Q: I’m a new adoptee in the community & would like to know how I can begin to get involved?

A: There are several methods by which all CCI members are able to be involved in the adoptee community. Here at CCI, members have access to all our free  programs ranging from social media to in person get togethers. The amount of involvement you would like to have in the CCI community is up to the discretion of each member. 

Q: I’m an adoptive parent in the community & would like to know how I can begin to get involved?

A: Adoptive parents role in the CCI community is minimal. Adoptive parents are able to join the main CCI Facebook group but are prohibited from commenting unless the adoptee has stated that they will allow all members to comment. The purpose for limiting parents involvement in CCI is to give adoptees the chance to lead within their own community. We would also very much appreciate adoptive parent donations to CCI through PayPal to continue to provide programs and services well into the future. Donations will go towards maintaining the website and paying for upkeep. 

Q: How can I become involved in CCI leadership? 

A: Each year the CCI board will accept applicants & host interviews for those that seek to fill open positions on the CCI board. Please see the CCI Board Member website page for further information on how to apply.

Q: I am a chinese adoptee interested in beginning a birth parent search. How do i start? Can you help me with a birth parent search?

A: We are currently in the works for a comprehensive Birth Parent Search Resources packet, but in the meantime, visit our interim Birth Parent Search Guide by clicking here. It will offer a number of strategies that Chinese adoptees have used to search for biological relatives, and it is up to you to decide which method works best for you. Unfortunately, we do not currently offer Birth Parent Searching services outside of online resources by the community.

Q: Why are so many of our programs online?

A: The short answer is because we started as an online organization because that was the first medium available for us to connect on a global scale! Also, in many ways, technology is the mode of life for our generation.

But for a longer answer, sometimes, there isn’t a local Chinese Adoptee community to meet up with in person. Often, it can feel isolating and scary when you think no one can relate to what you are going through. While we acknowledge that one of the greatest things about the adoptee community is its diversity and that no two adoptees have the same circumstances, we believe that we do often share similar issues and topics for which exchange and dialogue may be beneficial.  For that, we offer adoptees a chance to immerse themselves in the international Chinese adoptee community online; an opportunity to offer and receive support through personal connection and open discussion; a platform to exchange resources, stories, and hope no matter where you are located. CCI also hopes to amplify Chinese adoptee voices and move the dialogue forward on the future of the Chinese adoptee community and on issues relevant to our members, and the best way to do this is by drawing together the full power of all Chinese adoptees, no matter the location. We are creating a community where we have the power to share our future and make our own contributions to the world.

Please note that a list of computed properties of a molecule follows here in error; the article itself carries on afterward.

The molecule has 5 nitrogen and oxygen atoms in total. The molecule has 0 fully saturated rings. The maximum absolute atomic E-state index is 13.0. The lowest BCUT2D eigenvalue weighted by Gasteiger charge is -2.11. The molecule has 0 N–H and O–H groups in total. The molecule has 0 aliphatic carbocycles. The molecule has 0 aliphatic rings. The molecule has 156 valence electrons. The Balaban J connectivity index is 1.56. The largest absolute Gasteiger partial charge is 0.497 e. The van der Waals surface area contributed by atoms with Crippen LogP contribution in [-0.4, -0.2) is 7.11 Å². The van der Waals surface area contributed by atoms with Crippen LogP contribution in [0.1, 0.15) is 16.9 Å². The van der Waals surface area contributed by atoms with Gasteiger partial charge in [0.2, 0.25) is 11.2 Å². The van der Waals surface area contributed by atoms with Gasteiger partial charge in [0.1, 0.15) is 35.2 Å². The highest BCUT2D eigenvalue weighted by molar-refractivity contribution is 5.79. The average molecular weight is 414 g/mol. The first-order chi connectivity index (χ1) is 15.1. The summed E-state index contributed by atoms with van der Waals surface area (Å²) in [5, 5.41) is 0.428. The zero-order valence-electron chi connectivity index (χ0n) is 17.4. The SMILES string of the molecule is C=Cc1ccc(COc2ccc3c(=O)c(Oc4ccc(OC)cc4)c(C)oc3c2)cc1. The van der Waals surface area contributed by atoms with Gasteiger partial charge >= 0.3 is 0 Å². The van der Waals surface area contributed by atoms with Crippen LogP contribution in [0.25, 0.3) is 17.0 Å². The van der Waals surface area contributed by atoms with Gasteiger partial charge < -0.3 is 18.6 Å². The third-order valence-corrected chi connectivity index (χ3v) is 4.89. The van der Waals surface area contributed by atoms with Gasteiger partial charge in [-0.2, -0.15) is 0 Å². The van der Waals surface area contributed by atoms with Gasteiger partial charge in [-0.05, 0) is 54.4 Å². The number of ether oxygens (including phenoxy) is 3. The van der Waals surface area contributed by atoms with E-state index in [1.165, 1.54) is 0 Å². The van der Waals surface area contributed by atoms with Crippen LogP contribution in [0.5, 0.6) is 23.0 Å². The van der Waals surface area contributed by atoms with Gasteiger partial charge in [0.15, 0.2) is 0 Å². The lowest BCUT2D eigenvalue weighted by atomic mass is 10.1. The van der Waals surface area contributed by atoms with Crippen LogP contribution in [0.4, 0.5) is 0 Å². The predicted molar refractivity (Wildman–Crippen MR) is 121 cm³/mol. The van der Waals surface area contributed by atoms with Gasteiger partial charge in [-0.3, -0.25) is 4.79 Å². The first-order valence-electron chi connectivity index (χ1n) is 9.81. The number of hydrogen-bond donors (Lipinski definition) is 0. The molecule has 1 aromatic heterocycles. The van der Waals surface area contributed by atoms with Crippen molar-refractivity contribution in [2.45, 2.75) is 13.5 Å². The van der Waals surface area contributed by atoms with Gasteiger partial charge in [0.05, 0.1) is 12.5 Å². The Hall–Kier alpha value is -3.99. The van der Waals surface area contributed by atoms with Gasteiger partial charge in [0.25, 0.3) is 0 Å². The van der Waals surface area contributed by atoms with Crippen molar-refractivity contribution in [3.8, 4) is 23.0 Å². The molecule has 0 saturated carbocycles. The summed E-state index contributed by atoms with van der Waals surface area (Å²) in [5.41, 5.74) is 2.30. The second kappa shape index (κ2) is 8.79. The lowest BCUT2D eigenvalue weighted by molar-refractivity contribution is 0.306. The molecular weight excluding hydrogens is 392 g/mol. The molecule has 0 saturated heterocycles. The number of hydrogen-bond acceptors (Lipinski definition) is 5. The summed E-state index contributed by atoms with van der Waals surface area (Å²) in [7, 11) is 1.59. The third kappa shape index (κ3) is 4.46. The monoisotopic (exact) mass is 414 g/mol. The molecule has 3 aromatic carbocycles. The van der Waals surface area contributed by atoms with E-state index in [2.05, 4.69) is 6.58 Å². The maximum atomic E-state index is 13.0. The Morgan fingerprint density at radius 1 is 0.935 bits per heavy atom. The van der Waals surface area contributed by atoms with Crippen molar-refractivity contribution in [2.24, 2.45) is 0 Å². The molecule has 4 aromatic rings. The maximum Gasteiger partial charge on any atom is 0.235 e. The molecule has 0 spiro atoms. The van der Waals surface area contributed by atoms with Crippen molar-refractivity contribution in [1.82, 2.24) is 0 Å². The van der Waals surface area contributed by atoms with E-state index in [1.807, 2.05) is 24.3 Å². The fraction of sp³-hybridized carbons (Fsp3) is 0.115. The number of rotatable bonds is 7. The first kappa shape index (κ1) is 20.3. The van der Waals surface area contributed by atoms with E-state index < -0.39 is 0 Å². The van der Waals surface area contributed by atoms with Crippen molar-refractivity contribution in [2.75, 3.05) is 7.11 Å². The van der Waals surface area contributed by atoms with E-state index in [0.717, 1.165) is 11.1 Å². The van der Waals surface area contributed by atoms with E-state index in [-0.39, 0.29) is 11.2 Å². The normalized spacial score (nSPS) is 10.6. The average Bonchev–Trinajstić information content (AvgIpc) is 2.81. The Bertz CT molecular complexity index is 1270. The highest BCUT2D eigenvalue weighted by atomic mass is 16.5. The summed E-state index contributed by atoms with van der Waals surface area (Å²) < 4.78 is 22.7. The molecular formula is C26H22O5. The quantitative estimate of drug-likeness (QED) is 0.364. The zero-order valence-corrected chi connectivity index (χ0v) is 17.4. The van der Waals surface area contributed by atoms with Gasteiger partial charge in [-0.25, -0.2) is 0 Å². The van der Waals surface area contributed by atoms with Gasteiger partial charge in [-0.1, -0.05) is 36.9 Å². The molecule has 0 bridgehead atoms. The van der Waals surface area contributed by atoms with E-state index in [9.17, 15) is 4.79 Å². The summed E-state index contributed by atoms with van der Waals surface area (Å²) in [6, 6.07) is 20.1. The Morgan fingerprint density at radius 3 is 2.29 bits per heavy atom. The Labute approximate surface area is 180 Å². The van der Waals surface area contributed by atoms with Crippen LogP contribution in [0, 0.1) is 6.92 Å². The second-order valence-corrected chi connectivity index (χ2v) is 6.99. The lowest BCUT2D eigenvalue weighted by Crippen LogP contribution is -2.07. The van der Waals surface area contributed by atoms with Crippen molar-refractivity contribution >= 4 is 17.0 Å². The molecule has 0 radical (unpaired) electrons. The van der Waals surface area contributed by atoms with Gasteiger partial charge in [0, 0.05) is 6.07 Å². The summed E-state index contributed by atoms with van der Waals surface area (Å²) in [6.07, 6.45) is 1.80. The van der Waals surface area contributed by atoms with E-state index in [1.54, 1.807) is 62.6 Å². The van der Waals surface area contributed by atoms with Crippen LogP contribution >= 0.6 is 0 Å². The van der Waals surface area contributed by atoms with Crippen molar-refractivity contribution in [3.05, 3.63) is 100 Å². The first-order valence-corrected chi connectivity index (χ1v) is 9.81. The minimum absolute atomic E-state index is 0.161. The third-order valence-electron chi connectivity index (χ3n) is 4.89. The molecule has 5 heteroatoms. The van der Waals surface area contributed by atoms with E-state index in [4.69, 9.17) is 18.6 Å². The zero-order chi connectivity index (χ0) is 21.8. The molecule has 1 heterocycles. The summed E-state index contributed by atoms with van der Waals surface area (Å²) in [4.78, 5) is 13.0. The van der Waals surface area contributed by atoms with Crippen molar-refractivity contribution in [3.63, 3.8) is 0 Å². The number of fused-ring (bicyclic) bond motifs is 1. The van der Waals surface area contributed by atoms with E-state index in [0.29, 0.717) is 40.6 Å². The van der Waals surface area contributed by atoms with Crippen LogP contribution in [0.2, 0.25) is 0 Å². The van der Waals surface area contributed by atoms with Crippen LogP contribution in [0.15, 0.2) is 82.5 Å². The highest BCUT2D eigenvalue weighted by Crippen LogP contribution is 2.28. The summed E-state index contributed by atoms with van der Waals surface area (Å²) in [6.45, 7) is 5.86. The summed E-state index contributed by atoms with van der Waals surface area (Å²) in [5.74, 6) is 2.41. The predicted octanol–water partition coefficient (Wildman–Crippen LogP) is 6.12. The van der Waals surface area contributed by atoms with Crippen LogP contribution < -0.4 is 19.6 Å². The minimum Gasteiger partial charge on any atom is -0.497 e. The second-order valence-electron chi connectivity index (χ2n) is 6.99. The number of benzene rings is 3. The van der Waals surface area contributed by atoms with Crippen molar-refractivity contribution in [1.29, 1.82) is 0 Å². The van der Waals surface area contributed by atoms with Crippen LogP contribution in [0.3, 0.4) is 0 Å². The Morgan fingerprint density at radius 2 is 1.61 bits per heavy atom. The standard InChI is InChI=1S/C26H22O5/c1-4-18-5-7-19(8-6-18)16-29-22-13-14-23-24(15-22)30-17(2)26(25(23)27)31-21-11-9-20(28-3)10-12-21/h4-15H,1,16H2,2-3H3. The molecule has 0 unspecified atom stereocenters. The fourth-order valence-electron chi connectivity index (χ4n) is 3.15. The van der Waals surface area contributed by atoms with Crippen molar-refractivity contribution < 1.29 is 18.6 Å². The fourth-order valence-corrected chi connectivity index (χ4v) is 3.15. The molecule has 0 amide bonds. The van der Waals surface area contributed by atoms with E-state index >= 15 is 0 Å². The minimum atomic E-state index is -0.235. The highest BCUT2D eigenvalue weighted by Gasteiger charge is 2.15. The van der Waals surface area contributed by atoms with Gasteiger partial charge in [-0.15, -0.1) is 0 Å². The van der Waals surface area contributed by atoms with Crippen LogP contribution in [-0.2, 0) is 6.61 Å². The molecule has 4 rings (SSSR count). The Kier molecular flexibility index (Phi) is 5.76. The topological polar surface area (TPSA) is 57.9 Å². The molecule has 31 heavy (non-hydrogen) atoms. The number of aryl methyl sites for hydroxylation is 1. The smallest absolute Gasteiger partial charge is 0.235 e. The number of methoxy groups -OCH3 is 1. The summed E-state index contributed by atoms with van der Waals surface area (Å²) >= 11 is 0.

Q: Why is CCI China-specific? (In other words, why does CCI feel the need to distinguish from the greater international adoption community?)

A: Recently, there has been a movement within the international adoptee community to move beyond country-specific groups towards universal adoptee groups, because there was a feeling of being silo-ed in when, really, we share so much in common with all adoptees. We whole-heartedly support this movement and acknowledge the value in bringing adoptees together, no matter what country they are from. However, at the same time, we also believe there is still a place for country-specific groups. While there is so much we can learn from the greater adult adoptee community, we believe that there are also aspects of being a Chinese adoptee that may be difficult for even other international adoptees to resonate with or give advice on, particularly in connection with the specific economic, social and cultural factors within China that led to large numbers of international adoptions. For instance, because of the illegality of having multiple children, many families may have resorted to abandoning children, many of whom were girls, in public places or at the gates of orphanages in hopes that they would be taken care of, rather than following procedure to give up the child through the government or through an agency. For this reason, whereas many Korean adoptees may request access to documents from their agency with which to search for biological family, most Chinese adoptees know neither the identity of our birth parents nor have a paper trail from the orphanage or the agency through which we were adopted, changing the nature of the search in critical ways.  In this sense, CCI gives us a space to discuss and reflect on particular aspects of our experiences that may differ in important ways from the rest of the global adoption demographic.

A China-specific group can also add insight into the peculiarities of living, working, studying, and/or traveling in China for those adoptees who are interested in visiting.

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